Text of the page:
Charles E. Brown

### Chapter 13. Coefficient of Variation

Abstract
If the absolute dispersion is defined as the standard deviation, and the average is the mean, the relative dispersion is called the coefficient of variation (CV) or coefficient of dispersion. The relationship between mean and dispersion is very important in the geosciences and is expressed by the coefficient of variation according to:
$$CV\% = 100\sigma /mean$$
(13.1)
where a = standard deviation. The coefficient of variation is attractive as a statistical tool because it apparently permits the comparison of variates free from scale effects; i.e., it is dimensionless. However, it has appropriate meaning only if the data achieve ratio scale. The coefficient of variation can be plotted as a graph to compare data. A CV exceeding say about 30 percent is often indicative of problems in the data or that the experiment is out of control. Variates with a mean less than unity also provide spurious results and the coefficient of variation will be very large and often meaningless.
Charles E. Brown

### Chapter 14. Correspondence Analysis

Abstract
Correspondence analysis is defined in some instances as a way of interpreting contingency tables that may be defined through principal components analysis (Mardia et al. 1979). In correspondence analysis used in this book, a factor is represented by the eigenvector of the normalized covariance or correlation matrix (Usunoff and Guzman-Guzman 1989). It can be further viewed as a simultaneous linear regression scheme with dual scaling, which allows the interpretation of both sample sites and variables in the same factor space. The points, i (sample) and the points j (variables) can be simultaneously reported on the planes associated with the factor axes. The proximity of a point j to a group of points i is taken as an indication that the variable actually characterizes this group of samples. The contribution, CR of the points i or j, in the variability accounted for by an axis (a) can be computed and this aids interpretation. The CR of whole points i or j amounts to one, according to calculations (Razack and Dazy 1990):
$$\sum\limits_i {C{R_\alpha }\left( i \right) = \sum\limits_j {C{R_\alpha }\left( j \right) = 1} }$$
(14.1)
for a given axis (a), and the quality (QT) which expresses the quality of representation of points on the axis (a) is given by:
$$\sum\limits_\alpha {Q{T_{\left( i \right)}} = \sum\limits_{_\alpha } {Q{T_{\left( j \right)}} = 1} }$$
(14.2)
for a given point i or j. (14.2)
Charles E. Brown

### Chapter 15. Multivariate Probit Analysis

Abstract
Probit analysis is used in the environmental toxicology field as a procedure to study the dosage response relation in a population of biological organisms, where randomly chosen population members are exposed to various levels of applied stimulus and quantal response is assessed as either dead or alive. In some instances more than one organ or physiological system is affected by the stimulus leading to tests of so-called main effects and side effects.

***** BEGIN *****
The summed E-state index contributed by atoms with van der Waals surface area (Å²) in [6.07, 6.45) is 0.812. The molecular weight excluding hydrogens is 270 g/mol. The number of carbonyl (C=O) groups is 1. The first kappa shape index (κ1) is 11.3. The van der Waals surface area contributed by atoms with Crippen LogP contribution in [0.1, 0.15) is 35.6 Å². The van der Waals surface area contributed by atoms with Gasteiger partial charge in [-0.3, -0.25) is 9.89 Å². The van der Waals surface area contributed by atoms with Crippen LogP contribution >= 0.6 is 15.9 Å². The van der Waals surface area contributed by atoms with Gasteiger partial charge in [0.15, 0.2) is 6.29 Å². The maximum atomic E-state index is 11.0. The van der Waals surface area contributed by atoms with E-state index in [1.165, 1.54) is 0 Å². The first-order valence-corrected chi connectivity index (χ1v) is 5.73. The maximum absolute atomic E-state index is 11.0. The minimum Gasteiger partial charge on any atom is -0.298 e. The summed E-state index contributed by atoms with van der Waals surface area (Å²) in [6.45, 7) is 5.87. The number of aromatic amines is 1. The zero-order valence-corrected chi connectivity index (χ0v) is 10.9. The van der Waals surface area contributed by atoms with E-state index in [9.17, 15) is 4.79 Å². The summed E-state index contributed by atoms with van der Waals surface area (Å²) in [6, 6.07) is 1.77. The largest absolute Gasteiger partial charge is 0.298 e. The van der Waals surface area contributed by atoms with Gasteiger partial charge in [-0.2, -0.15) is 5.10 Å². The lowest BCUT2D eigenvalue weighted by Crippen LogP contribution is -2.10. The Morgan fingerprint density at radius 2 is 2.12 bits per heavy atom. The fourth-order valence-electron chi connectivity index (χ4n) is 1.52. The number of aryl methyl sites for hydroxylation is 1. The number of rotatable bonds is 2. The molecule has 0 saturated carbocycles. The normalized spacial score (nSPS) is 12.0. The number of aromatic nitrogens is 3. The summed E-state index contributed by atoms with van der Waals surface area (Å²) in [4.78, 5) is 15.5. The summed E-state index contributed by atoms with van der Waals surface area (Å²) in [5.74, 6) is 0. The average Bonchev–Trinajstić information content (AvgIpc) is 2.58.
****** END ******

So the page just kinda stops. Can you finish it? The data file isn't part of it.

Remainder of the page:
Charles E. Brown

### Chapter 16. Multivariate Time Series Modeling

Abstract
Time series models have been applied to many environmental and geohydrological problems. In many instances, such models may be required to provide the most accurate forecasts possible. Before proceeding, a short review of methods will be given.
Charles E. Brown

### Chapter 17. Multivariate Spatial Measures

Abstract
Multidimensional scaling is a technique for reducing dimensionality and is based on the distance between points. The result is a reduction in the dimensions used to represent the data with as little distortion as possible. It is similar in its objective to principal components analysis discussed earlier. If the methods employed use rank data, then it is called non-metric scaling otherwise, the terminology used is metric scaling. Studies concerning the analysis of distances between places on a map have received great attention in multidimensional scaling applications. The reader is referred to other references for additional insight (Chatfield and Collins 1980; Marriott 1974; and Mardia et al. 1979).
Charles E. Brown

### Chapter 18. Multivariate Data Preparation and Plotting

Abstract
Many types of data plots exist for exploring geohydrologic and other scientific data. Several types will be shown and described in the next sections.
Charles E. Brown

### Chapter 19. Summary and Generalizations of Multivariate Quantitative Procedures

Abstract
Research problems lend themselves to analysis by a number of multivariate statistical applications. This text has attempted to address some of the applications and underlying basis for choosing a procedure or technique. Scientific parsimony is the essence of scientific reasoning and should always be adhered to. The explained variance in a dataset is a significant aspect of any structural analysis whether it be the explained variance of a row, explained variance of a group of measurements, or the explained variance of a factor or column. In any situation, if we can reduce the number of “explainer” variables or reduce the number of measurements to attain a true value or estimate, we have fulfilled the task of multivariate statistics. The examples chosen for review represent a broad spectrum of methodologies and techniques, by which scientific data can be parsimoniously analysed using model building and model fitting strategies.
Charles E. Brown

### Backmatter